Boring is good! Why small gains benefit stocks

A trader works on the floor of the New York Stock Exchange.
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A trader works on the floor of the New York Stock Exchange.

Since the markets have pushed back into record territory at the very end of September, market volatility has dropped dramatically. For the last eight or so trading sessions, the S&P 500 has often been in a narrow 10-point trading range.

These flattish/slightly up days may not be exciting, but they are great news for the bulls. Think about it: When was the last time we were down one percent? Way back on October 13. If this is what passes for consolidation, this is pretty good.

This "green light for risk" comes with a number of caveats:

First: Traders seem willing to ignore weakness in Europe as long as ECB head Mario Draghi is strong--specifically, that Draghi will not be thwarted by Germans or others who do not want him to expand the stimulus program.

In other words, belief in the "Draghi put" is very much alive. If Draghi's influence is curtailed, markets in Europe and the U.S. are likely to react negatively.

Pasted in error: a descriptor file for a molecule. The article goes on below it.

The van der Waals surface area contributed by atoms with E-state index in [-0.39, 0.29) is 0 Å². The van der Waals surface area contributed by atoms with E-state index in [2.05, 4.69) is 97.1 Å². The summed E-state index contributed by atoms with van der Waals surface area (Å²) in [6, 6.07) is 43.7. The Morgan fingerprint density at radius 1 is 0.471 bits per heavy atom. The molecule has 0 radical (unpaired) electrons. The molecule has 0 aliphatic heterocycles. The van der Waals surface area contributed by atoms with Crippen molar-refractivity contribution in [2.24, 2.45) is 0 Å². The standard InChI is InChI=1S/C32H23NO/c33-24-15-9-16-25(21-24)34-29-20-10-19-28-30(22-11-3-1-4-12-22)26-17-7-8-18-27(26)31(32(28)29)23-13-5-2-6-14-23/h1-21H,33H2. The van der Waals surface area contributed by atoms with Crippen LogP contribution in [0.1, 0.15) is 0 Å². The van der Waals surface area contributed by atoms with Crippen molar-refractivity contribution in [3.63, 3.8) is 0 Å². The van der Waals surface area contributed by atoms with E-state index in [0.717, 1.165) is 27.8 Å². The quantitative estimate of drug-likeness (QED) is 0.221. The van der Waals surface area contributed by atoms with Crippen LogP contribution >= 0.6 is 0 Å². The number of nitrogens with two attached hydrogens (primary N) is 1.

Second: Three of the main issues that had traders concerned in October (Isis, Ebola and Ukraine), do not suddenly re-materialize as issues.

There's one other problem: Now that the market is at new highs, much of it is fairly priced or overbought.

All the major indices--the Dow Transports and Industrials, the S&P 500, the Russell 2000, and theNASDAQ Composite--are in overbought territory.

That's why consolidation...moving so important. It works off overbought indices, sectors, and stocks.

You do not want the stock market to go up one percent every day. That creates rapid pullbacks as traders quickly seek to consolidate profits on the first sign of weakness.

On the flip side, there's very few bargains out there. I've talked about gold and gold stocks (GDX)which are way oversold, but even here they are off their lows. A number of commodity plays are also oversold, including Freeport-McMoRan (FCX), just off a 52-week low.

What else? How about Twitter (TWTR), a miserable performer all year.

Finally, the most oversold sector is...volatility! The CBOE Volatility Index (VIX) has been pathetic recently, threatening to drop below 12 several times in the last few days.

  • Bob Pisani

    A CNBC reporter since 1990, Bob Pisani covers Wall Street from the floor of the New York Stock Exchange.

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